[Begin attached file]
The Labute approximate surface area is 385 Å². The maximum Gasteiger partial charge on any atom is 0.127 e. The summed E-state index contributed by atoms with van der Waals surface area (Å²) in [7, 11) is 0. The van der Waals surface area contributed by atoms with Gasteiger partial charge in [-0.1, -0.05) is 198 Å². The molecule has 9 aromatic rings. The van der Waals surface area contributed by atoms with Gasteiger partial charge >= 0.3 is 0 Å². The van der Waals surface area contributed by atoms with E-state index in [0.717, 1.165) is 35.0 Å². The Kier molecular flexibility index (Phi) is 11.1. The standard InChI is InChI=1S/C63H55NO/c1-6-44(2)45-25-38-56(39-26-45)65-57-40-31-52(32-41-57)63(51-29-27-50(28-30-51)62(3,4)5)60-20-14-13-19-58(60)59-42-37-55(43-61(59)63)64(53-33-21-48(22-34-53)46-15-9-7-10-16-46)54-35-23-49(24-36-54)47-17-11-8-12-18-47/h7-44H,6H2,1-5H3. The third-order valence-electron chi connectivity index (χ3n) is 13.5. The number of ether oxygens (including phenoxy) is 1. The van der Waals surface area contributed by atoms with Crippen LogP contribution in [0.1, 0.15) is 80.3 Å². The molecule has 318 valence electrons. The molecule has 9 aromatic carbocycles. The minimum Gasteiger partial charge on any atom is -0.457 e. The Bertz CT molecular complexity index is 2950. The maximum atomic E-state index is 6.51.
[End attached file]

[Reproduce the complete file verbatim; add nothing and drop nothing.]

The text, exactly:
The Labute approximate surface area is 385 Å². The maximum Gasteiger partial charge on any atom is 0.127 e. The summed E-state index contributed by atoms with van der Waals surface area (Å²) in [7, 11) is 0. The van der Waals surface area contributed by atoms with Gasteiger partial charge in [-0.1, -0.05) is 198 Å². The molecule has 9 aromatic rings. The van der Waals surface area contributed by atoms with Gasteiger partial charge >= 0.3 is 0 Å². The van der Waals surface area contributed by atoms with E-state index in [0.717, 1.165) is 35.0 Å². The Kier molecular flexibility index (Phi) is 11.1. The standard InChI is InChI=1S/C63H55NO/c1-6-44(2)45-25-38-56(39-26-45)65-57-40-31-52(32-41-57)63(51-29-27-50(28-30-51)62(3,4)5)60-20-14-13-19-58(60)59-42-37-55(43-61(59)63)64(53-33-21-48(22-34-53)46-15-9-7-10-16-46)54-35-23-49(24-36-54)47-17-11-8-12-18-47/h7-44H,6H2,1-5H3. The third-order valence-electron chi connectivity index (χ3n) is 13.5. The number of ether oxygens (including phenoxy) is 1. The van der Waals surface area contributed by atoms with Crippen LogP contribution in [0.1, 0.15) is 80.3 Å². The molecule has 318 valence electrons. The molecule has 9 aromatic carbocycles. The minimum Gasteiger partial charge on any atom is -0.457 e. The Bertz CT molecular complexity index is 2950. The maximum atomic E-state index is 6.51.